Coleman’s music will be featured throughout the festival among the works of other remarkable women who shaped music history, from Baroque composer Barbara Strozzi to Romantic composer Clara Schumann to living composer Missy Mazzoli.

Drawing from Madison’s rich arts scene and community, LunART 2019 features local artists including: former Madison poet laureate Andrea Musher (below); actor and theater artist Deborah Hearst; choreographers and dancers Liz Sexe and Kimi Evelyn; and aerial dancer Linda DiRaimondo.

Also featured are musicians from arts organizations such as Madison Symphony Orchestra, Wisconsin Chamber Orchestra, Fresco Opera Theatre, Arbor Ensemble, Madison New Music Ensemble and Sound Out Loud Contemporary Music Collective. Under the direction of Edgewood College professor Kathleen Otterson, Madison’s only women’s choir ARTemis Ensemble returns in greater numbers and will present a work by LunART 2018 “From Page to Stage” alum Meg Huskin among others.

Visual art will have a stronger presence in the 2019 Festival. From May 11-July 7, Overture’s Playhouse Gallery will house “Women Against Hate United by Love,” a collaborative, traveling art exhibition and multi-step “anti-hate” campaign united against bigotry, intolerance and racism, created by J. Leigh Garcia (below), Rachael Griffin and Kelly Parks Snider.

A gallery reception on Wednesday, June 5, serves as LunART’s opening event, in which Snider will give a talk about the exhibit and her use of art to educate communities about targeted issues in the hopes of shaking up the status quo. This engaging and thought-provoking exhibit is meant to provide a meaningful and hopeful community experience for all who attend.

In collaboration with Studio 84 and ArtWorking, two nonprofit art studios specializing in the creative development of people with disabilities, the final Gala concert at First Unitarian Society of Madison, 900 University Bay Drive, on Saturday, June 8, will showcase 40 artworks. This exhibit will feature 20 women artists whose works will be displayed, flanking the Atrium Auditorium stage as well as in the lobby.

Tomorrow: New music to be premiered, comedy and the full schedule of events


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Classical music: Prize-winning composer John Harbison has turned 80. In February, Madison will see many celebrations of his birthday, starting this Friday night with the Imani Winds

January 30, 2019
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By Jacob Stockinger

This Friday night, Feb. 1, a month-long celebration in Madison of the 80th birthday of critically acclaimed and prize-winning composer John Harbison (below) gets underway.

The festivities start with a concert by the Grammy-nominated Imani Winds (below), which will perform this Friday night at 7:30 p.m. – with a pre-concert lecture at 6 p.m. — in Shannon Hall at the Wisconsin Union Theater. The program includes Harbison’s popular Wind Quintet.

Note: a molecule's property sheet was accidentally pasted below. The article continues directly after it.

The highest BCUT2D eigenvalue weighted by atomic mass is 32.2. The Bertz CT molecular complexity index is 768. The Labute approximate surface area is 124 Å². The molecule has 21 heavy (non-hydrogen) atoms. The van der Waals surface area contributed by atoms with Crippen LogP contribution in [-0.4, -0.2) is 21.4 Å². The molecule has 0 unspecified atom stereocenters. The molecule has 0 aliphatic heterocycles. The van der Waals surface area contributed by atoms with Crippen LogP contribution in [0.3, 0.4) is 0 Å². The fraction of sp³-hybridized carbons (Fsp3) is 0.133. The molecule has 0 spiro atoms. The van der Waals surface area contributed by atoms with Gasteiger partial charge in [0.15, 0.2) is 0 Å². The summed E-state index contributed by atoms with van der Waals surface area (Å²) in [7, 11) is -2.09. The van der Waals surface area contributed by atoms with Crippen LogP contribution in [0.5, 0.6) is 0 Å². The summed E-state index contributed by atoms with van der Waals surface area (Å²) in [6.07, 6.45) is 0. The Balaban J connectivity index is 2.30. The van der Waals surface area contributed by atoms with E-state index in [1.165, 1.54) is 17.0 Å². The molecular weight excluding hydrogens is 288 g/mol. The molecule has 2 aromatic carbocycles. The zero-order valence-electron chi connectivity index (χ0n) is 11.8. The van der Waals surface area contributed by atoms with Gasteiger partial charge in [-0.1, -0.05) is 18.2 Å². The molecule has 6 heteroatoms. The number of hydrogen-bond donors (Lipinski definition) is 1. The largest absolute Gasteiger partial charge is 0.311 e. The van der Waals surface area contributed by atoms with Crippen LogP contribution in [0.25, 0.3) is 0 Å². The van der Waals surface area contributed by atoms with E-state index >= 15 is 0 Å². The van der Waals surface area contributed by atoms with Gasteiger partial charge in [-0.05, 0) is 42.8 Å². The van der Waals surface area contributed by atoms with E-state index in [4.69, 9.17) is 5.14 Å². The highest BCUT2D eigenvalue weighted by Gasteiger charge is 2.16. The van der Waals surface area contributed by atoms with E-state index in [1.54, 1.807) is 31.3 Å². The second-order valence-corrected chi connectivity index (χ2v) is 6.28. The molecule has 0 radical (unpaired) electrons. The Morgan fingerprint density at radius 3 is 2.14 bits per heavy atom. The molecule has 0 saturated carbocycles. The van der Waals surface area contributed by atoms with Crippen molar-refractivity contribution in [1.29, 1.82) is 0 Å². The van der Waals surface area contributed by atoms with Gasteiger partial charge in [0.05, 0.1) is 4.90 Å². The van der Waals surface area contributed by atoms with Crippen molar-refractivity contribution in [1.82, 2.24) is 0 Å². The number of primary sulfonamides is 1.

Here is a link with more information about the group, the program and tickets: https://union.wisc.edu/events-and-activities/event-calendar/event/imani-winds/

Among America’s most distinguished artistic figures, Harbison is the recipient of numerous awards and honors, among them a MacArthur ”genius grant’ and a Pulitzer Prize. His work encompasses all genres, from chamber music to opera, sacred to secular. (You can hear Harbison discuss his approach to composing in the YouTube video at the bottom.)

He has composed for most of America’s premiere musical institutions, including the Metropolitan Opera, the symphony orchestras of Chicago, Boston, Los Angeles, Seattle and New York; and the Chamber Music Society of Lincoln Center and the Santa Fe Chamber Music Festival.

Institute Professor at MIT, Harbison serves as composer, conductor, performer, teacher and scholar. He divides his time between Cambridge, Mass., and Token Creek, Wis., where he co-founded and co-directs a summer chamber music festival with his violinist wife Rose Mary Harbison.

Other local birthday events include a performance by the Madison Symphony Orchestra; several chamber music and choral concerts at the First Unitarian Society of Madison, including one by the Mosaic Chamber Players; an exhibition of books and manuscripts at the Mills Music Library at UW-Madison’s Memorial Library.

There are also several concerts, including the world premiere of a new Sonata for Viola, and a composer residency at the University of Wisconsin-Madison’s Mead Witter School of Music; and the world premiere of a new motet by the Madison Choral Project.